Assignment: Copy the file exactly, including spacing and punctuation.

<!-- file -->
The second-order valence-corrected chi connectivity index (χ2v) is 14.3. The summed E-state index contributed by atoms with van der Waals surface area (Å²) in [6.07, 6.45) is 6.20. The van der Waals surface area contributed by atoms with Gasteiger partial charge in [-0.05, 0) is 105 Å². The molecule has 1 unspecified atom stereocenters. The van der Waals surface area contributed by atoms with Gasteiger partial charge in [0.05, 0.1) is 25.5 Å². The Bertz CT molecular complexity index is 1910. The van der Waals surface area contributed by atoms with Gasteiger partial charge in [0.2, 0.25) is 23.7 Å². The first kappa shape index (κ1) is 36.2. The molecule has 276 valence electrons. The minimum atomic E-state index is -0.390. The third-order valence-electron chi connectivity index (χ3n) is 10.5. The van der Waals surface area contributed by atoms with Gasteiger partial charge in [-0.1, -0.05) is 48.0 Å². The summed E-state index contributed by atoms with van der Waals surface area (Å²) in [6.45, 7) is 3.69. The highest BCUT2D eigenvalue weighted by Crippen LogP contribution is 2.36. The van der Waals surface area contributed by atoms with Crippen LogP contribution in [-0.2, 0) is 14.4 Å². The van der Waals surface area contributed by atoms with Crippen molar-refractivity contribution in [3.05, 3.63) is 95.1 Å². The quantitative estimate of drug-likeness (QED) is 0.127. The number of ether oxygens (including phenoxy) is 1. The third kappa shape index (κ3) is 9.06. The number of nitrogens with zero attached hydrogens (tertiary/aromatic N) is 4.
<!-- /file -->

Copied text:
The second-order valence-corrected chi connectivity index (χ2v) is 14.3. The summed E-state index contributed by atoms with van der Waals surface area (Å²) in [6.07, 6.45) is 6.20. The van der Waals surface area contributed by atoms with Gasteiger partial charge in [-0.05, 0) is 105 Å². The molecule has 1 unspecified atom stereocenters. The van der Waals surface area contributed by atoms with Gasteiger partial charge in [0.05, 0.1) is 25.5 Å². The Bertz CT molecular complexity index is 1910. The van der Waals surface area contributed by atoms with Gasteiger partial charge in [0.2, 0.25) is 23.7 Å². The first kappa shape index (κ1) is 36.2. The molecule has 276 valence electrons. The minimum atomic E-state index is -0.390. The third-order valence-electron chi connectivity index (χ3n) is 10.5. The van der Waals surface area contributed by atoms with Gasteiger partial charge in [-0.1, -0.05) is 48.0 Å². The summed E-state index contributed by atoms with van der Waals surface area (Å²) in [6.45, 7) is 3.69. The highest BCUT2D eigenvalue weighted by Crippen LogP contribution is 2.36. The van der Waals surface area contributed by atoms with Crippen LogP contribution in [-0.2, 0) is 14.4 Å². The van der Waals surface area contributed by atoms with Crippen molar-refractivity contribution in [3.05, 3.63) is 95.1 Å². The quantitative estimate of drug-likeness (QED) is 0.127. The number of ether oxygens (including phenoxy) is 1. The third kappa shape index (κ3) is 9.06. The number of nitrogens with zero attached hydrogens (tertiary/aromatic N) is 4.